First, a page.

Fabio Capello didn’t enjoy much succes with England and recently called an end to his spell in charge. Alberto Zacchroni’s time in Japan has gone a lot more smoothly…
The only thing that the Japanese and English national teams had in common of late was the fact that the head coach of both sides was Italian.
While the Samurai Blue have gone from strength to strength under Alberto Zaccheroni and firmly established themselves as Asia’s top side, England have trudged from mediocre display to scandal and back again on Fabio Capello’s watch.
At the start of the month the former AC Milan and Real Madrid coach finally decided that enough was enough and handed in his resignation.
The reason he gave for his departure was the FA’s decision to strip John Terry of the captaincy because of his upcoming trial for allegedly racially abusing Anton Ferdinand – younger brother of Terry’s long-time central-defensive partner for England, Rio.
Capello claimed to be angry that the resolution was made without his approval and quit on principle. At the time of writing that means the Three Lions have neither a manager or a captain, with the European Championships just four months away – although Spurs boss Harry Redknapp is clear favourite to take over in the role that Sir Alex Ferguson has described as a ‘poisoned chalice’.
There have been suggestions that Capello merely used the latest furore concerning the Chelsea defender as an excuse to escape, with players, fans and the media never taking to his dictatorial approach and frequently bemoaning his basic grasp of English.
I for one wouldn’t particularly blame him if that was the case, and think that this last complaint in particular nicely sums up the malaise surrounding English football.
As much talk as there is about the game developing and opening up to different ways of thinking it is still a very rigid institution which, when combined with the huge egos of many of the members of the national team and the bitter rivalries that exist between the teammates’ clubs, shows very little sign of improving anytime soon.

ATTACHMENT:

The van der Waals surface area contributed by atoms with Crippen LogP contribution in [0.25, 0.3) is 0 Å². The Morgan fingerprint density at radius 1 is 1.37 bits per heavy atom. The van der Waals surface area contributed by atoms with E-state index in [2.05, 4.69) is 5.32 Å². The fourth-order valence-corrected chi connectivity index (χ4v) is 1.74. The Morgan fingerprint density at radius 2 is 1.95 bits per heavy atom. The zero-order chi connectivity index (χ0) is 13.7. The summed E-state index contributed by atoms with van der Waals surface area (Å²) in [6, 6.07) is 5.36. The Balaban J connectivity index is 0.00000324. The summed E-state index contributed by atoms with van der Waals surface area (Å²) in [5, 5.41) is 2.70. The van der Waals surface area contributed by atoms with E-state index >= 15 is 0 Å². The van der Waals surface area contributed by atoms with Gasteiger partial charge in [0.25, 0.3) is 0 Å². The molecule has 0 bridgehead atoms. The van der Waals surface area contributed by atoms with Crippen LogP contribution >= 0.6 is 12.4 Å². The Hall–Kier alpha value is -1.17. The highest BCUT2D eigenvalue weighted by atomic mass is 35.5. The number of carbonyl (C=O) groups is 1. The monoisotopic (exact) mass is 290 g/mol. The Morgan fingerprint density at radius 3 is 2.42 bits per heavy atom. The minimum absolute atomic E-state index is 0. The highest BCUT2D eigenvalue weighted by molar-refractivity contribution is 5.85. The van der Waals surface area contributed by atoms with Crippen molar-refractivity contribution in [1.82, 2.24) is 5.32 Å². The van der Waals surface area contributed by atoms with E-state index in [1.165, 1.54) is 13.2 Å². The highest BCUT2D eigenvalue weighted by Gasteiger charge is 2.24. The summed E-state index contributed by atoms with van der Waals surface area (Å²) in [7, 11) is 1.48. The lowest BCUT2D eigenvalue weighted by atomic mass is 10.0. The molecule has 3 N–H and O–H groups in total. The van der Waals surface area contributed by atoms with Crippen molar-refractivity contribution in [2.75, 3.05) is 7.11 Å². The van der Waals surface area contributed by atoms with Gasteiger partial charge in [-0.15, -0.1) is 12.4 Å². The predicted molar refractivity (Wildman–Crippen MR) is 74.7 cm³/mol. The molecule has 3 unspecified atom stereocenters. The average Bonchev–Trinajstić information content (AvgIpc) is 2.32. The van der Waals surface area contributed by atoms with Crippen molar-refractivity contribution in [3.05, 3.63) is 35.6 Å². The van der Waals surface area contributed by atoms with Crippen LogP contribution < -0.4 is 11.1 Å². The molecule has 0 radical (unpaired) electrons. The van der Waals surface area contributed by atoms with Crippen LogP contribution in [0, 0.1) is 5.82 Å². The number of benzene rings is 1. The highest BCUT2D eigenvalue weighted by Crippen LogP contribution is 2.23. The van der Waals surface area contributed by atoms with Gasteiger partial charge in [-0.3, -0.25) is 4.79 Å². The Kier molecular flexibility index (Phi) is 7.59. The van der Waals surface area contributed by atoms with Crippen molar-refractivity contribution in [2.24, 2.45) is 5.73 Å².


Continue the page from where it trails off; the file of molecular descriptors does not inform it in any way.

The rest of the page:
Last time I checked, Alberto Zaccheroni doesn’t speak Japanese, but a very different culture here means that has never become an issue – nor should it.
At the end of last year I was interviewed by the TV show ‘Foot!’, and was asked what my thoughts were concerning the future of the Japanese national team.
I answered then, and stand by the claim, that I can see the side going on to become better than my nation in the next three or four World Cups.
The reasons for this are threefold: Firstly, the professional game here has the huge benefit of still being incredibly young. In the early stages of development improvement can be made on a steeper incline than a country which has a long history – as former Shimizu S-Pulse and Kashiwa Reysol coach Steve Perryman once explained to me.
“If you’re managing the Brazil national team, to improve them 1% is very difficult,” he said.
“Because of where Japan have come from they can improve 7, 8%, or 10%. There’s an improvement gap to go into and they are the best people to find it. And the other people aren’t getting away from them, they’re coming closer all the time.”
Secondly, the structure of youth development here is fantastic and the organisation and facilities for aspiring players are superb.
Finally – and most importantly – Japanese culture encourages the desire to learn, and players here are ready, willing and able to pick up ideas from coaches and teammates from all over the world.
English football, on the other hand, has a long and distinguished history which certainly brings added pressure – and, according to Perryman’s theory, less room for improvement.
Add to this a fairly basic and inflexible approach to the youth game, and a generation of players whose main principles are centred around “getting stuck in” and the lack of progression doesn’t look so surprising.
With that in mind, perhaps a more ‘old-school’ style coach like Redknapp is better suited to the position, and may earn respect more readily from the players.
Quite whether such an attitude is for the best in the long run is certainly up for debate though.
Temporary improvement may take place, but until longer-term changes are made Japan will keep edging closer and closer – and may soon overtake.